Lauren Bacall's Personal Belongings Auctioned Off

AP Images/Invision

The most expensive item sold for $173,000.

On March 31 and April 1, actress Lauren Bacall's personal belongings were auctioned off at Bonhams auction house in New York over four sessions.

Among the actress' trinkets and treasures sold to winning bidders were a pair of two deer antlers that sold for $2,000 to Lee Roy Reams, an actor who appeared alongside Bacall in the 1970 Broadway musical Applause. The pair became friends following their on-stage performance.

"I lusted after them and coveted them for many years,” Reams said. "Now I have them."

According to The New York Times, telephone and online bidders from 34 countries participated in bidding on Bacall's personal items. Bonhams United States CEO Patrick Meade said items raked in three times their estimate on average, with some exceeding that.

"We had a lot of absentee bids," Meade said. "Auctioneers love to fill the room. We love the theater of the eye contact. But the world order has changed, and we’ve all been trying to get people to use the online platforms."

The most expensive item sold from Bacall's estate in the two-day period was the "American White Pelican," an engraving done by John James Audubon that sold for $173,000, which included buyer's premium. Not far behind, a $161,000 pair of landscapes by Albert Edward York sold for more than 80 times their high estimated $2,000 quote.

Other items from her personal collection taken home by bidders included wooden candlesticks; memorabilia of Humphrey Bogart and her two dogs; Democratic National Convention and Los Angeles Music Festival posters; piles of books that covered an array of topics; and a black, beaded Armani jacket that sold for $5,000.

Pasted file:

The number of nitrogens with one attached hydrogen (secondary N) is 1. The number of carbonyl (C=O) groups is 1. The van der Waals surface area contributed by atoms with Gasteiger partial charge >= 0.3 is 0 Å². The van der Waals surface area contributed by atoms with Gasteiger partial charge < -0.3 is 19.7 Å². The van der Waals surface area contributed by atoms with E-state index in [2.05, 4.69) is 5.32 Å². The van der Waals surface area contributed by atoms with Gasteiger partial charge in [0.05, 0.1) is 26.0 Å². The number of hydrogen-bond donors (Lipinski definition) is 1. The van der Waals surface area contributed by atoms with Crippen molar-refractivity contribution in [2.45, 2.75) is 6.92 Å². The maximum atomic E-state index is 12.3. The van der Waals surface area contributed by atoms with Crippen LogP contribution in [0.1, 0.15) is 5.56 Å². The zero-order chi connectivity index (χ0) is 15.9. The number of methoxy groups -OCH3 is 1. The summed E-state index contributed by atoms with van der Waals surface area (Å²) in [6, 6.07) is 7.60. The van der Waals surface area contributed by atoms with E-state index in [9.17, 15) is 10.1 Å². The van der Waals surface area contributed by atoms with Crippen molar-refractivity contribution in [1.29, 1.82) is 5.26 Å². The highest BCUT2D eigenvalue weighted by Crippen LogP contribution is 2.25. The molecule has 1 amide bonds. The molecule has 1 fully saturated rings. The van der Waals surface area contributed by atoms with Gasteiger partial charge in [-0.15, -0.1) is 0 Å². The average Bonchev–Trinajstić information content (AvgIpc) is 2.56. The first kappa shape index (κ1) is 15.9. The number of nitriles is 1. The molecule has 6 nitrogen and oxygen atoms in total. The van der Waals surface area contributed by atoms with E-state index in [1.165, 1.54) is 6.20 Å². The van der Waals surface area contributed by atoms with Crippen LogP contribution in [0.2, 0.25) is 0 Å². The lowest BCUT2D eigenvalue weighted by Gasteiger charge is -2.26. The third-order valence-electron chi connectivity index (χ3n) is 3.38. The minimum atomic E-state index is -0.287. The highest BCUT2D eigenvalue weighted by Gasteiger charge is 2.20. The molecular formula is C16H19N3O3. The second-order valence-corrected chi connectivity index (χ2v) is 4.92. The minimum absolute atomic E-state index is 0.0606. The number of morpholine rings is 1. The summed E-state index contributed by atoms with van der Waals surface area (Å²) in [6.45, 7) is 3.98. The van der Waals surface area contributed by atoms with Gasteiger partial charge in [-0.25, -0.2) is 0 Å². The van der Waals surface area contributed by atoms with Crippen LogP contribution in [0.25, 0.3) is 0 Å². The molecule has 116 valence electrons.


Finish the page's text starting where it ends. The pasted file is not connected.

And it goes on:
One bidder also took home Bacall's Schlumberger 18-karat gold, diamond, amethyst and turquoise ring for $52,500, while another paid $1,000 for her used nylon Prada trolley, far less than the Hartmann steamer trunk of Mr. Bogart’s that sold for $47,500.

"I flew with Betty," Reams said, commenting on her set of four monogrammed Louis  Vuitton cases that sold for $37,000. Of an old-fashioned gold-hinged box, he noted, "That’s what I used to carry her jewelry in when we were on tour. I would have loved to have had that."

The late actress died in August 2014 at the age of 89. She starred in numerous films throughout her on-camera career, including To Have and Have Not, The Big Sleep (1946), Dark Passage (1947) and Key Largo (1948)

In 1996, she scored an Oscar nomination for her supporting role in the The Mirror Has Two Faces.

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